An unapologetic work of fiction that scintillates with wit and vigorous honesty scouring every page. Leo--an aspiring writer in his early-twenties living in suburban Massachusetts--is a discreet heroin addict suffering from the inanity of day to day life and the despair of artistic expression. His personal decay and desperation for relevance leads him to a man named Cole who has a plan to upset the established order of austerity and stoicism reigning the modern world: The #laughterchallenge. Together they plan to bring about a viral uprising of benevolence that will overcome the growing division and isolation tearing at the seams of society. As Leo becomes further involved in the movement he swirls into a downward spiral of fear and anxiety, as he struggles to cope with his addiction and depression.
A dark narrative with humor, intelligence, and a nervous tension driving the plot forward, "Slender Notions" is at once a visceral account of addiction, the struggle for artistic expression, and an inquisition into the pursuit of happiness.
The first 100 pages find the two POV characters wandering around Boston and Franklin, Massachusetts, independent of each other, woozy with drugs but also books and epiphanies. They write poems, muse on sundry topics (what it means to make eye contact; why the late Beastie Boy MCA didn’t contribute a blurb to a reprint), and hunger for something more, until they meet at a Cambridge poetry workshop. A plot eventually kicks in, involving a plan to attempt to inspire laughter and a focus on happiness around the world, but the key is the characters’ negotiation of every moment. Antonopoulos renders the consciousness of Leo (“a bored, anxious, twenty-three year old with no direction and a total lack of motivation to find one”) as a buzz bin of nerves, his overthinking only soothed by a fix, the voice of Soundgarden’s Chris Cornell, or, eventually, public approbation.
Raw and frank, the novel finds ugly beauty (Leo watches “the blood dance into the syringe like an animated matador’s cloth”) in its depiction of addiction but also ugly ugliness. As the characters’ campaign to spread happiness takes off, Antonopoulos proves both skeptical and hopeful, laying bare the contradictions and these men’s worst aspects while finding meaning in the mission. The novel’s onslaught—of language, games, authorial intrusions, intense disclosure—will by design prove off-putting to some readers, but enthusiasts of searching, daring literary fiction will find power here.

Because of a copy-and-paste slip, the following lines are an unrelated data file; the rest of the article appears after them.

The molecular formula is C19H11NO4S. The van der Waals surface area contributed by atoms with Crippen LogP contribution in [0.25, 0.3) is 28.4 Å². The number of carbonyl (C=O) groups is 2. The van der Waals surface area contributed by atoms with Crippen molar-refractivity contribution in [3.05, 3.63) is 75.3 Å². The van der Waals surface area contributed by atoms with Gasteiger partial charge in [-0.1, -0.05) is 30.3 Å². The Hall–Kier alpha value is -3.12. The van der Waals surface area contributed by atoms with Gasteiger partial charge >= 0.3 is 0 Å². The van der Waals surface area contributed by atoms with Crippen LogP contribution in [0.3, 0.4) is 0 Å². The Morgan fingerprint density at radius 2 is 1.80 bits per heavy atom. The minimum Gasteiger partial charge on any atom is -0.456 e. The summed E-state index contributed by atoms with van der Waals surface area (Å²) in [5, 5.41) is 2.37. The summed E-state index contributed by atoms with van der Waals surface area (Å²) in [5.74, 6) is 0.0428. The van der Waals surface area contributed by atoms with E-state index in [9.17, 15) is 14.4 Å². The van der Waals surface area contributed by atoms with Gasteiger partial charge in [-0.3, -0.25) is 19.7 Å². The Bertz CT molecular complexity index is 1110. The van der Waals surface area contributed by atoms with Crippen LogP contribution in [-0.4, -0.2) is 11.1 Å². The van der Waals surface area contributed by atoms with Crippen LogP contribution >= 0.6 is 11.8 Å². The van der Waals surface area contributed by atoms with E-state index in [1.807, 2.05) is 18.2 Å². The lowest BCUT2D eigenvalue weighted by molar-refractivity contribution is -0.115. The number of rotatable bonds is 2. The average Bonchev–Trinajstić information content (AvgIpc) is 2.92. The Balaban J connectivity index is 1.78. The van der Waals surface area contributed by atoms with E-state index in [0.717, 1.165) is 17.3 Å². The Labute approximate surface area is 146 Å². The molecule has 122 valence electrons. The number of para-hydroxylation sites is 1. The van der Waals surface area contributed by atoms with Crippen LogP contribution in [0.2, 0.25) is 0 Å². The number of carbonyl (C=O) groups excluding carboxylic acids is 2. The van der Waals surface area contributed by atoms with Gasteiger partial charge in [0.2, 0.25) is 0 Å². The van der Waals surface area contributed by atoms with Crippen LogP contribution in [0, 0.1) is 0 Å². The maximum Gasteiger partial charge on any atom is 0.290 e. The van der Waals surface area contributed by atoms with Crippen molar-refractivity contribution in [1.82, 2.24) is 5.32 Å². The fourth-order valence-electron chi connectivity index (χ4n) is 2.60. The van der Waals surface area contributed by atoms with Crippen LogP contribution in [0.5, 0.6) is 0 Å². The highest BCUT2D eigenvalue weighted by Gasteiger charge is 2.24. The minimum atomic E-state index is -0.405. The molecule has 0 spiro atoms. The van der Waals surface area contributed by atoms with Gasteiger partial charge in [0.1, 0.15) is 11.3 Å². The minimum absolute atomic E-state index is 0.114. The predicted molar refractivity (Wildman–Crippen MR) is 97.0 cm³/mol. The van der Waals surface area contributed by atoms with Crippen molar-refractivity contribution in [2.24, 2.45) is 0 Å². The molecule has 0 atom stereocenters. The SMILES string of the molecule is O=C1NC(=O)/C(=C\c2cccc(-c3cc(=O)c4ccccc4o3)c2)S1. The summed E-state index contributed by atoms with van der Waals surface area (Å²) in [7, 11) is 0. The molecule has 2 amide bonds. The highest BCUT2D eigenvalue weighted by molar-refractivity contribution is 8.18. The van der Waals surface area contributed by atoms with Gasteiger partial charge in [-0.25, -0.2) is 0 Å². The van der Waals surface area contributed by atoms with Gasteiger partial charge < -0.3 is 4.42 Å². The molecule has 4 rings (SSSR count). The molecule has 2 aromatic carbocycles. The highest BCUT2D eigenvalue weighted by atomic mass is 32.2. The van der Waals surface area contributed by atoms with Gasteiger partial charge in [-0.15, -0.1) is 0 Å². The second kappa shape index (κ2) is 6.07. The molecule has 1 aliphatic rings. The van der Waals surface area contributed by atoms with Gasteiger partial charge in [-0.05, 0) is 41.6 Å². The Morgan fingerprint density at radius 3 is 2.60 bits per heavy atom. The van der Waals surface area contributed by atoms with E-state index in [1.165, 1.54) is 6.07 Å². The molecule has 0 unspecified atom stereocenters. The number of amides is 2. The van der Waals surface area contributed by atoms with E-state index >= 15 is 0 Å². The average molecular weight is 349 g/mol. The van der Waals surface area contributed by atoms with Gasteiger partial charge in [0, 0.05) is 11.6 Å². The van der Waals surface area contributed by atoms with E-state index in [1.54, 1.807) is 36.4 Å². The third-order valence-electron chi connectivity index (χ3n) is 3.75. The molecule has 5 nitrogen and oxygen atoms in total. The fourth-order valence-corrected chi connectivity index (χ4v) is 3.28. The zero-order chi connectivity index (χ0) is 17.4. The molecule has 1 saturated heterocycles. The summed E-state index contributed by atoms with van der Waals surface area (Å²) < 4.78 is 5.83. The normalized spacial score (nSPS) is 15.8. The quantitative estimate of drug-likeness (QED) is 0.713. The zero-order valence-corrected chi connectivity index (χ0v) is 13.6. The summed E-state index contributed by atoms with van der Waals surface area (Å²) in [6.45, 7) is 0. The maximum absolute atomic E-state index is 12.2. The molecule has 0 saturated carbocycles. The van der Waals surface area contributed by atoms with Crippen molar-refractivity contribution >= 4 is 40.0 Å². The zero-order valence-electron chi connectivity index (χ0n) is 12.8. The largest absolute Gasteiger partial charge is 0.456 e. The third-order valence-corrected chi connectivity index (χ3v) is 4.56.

Takeaway: A sprawling lulu of a novel, centered on addiction and the liberating power of happiness.
Great for fans of: Sergio de la Pava, Garth Risk Hallberg.
Design and typography: B
Marketing copy: A-
"the author, employing a singular, ambitious writing style braiding spontaneous interior monologues with graphic narcosis confessionals, creates a distinctly original novel in which hope floats above all the dismal, rigorously portrayed compulsion." "In raw...vividly graphic prose, Antonopoulos' renderings of desperate, vein-popping drug binges are harrowing, and his descriptions of the frustrations of being trapped in a cycle of opioid abuse and withdrawal are palpably authentic. What makes the book unique is the mix of rapid-fire revelations, poetry, and...spontaneous interludes that readers of alternative fiction will savor."
"This is a captivating story that stands out in its originality. The first-person voice pulls the reader into the conscious minds of the characters, inhabited by wild thoughts at times. The lethargy they experience, the depression that tugs at the edges of their hearts, and the overpowering thought of living a meaningless life are conveyed through streams of consciousness and the visible effects of the mental struggles the characters face. Slender Notions tells the story of two misfits with strong psychological issues and the path they take toward liberation. The humor is biting, the imagery very strong, and the narrative voice gripping. The power of shared laughter is beautifully captured and the humanity of the characters is deeply explored in the narrative. Readers are pulled into the inner world of deeply troubled characters and, as they navigate that world, they find echoes of their own broken humanity. It is a hypnotic and hugely entertaining story by Nicholas Antonopoulos."
Here is the link to the podcast I taped with Kory French of "Book Talk". We discussed the Beat Generation, addiction, depression, the strugle to live a meaningful life, and dissect the pursuit of happiness in today's America.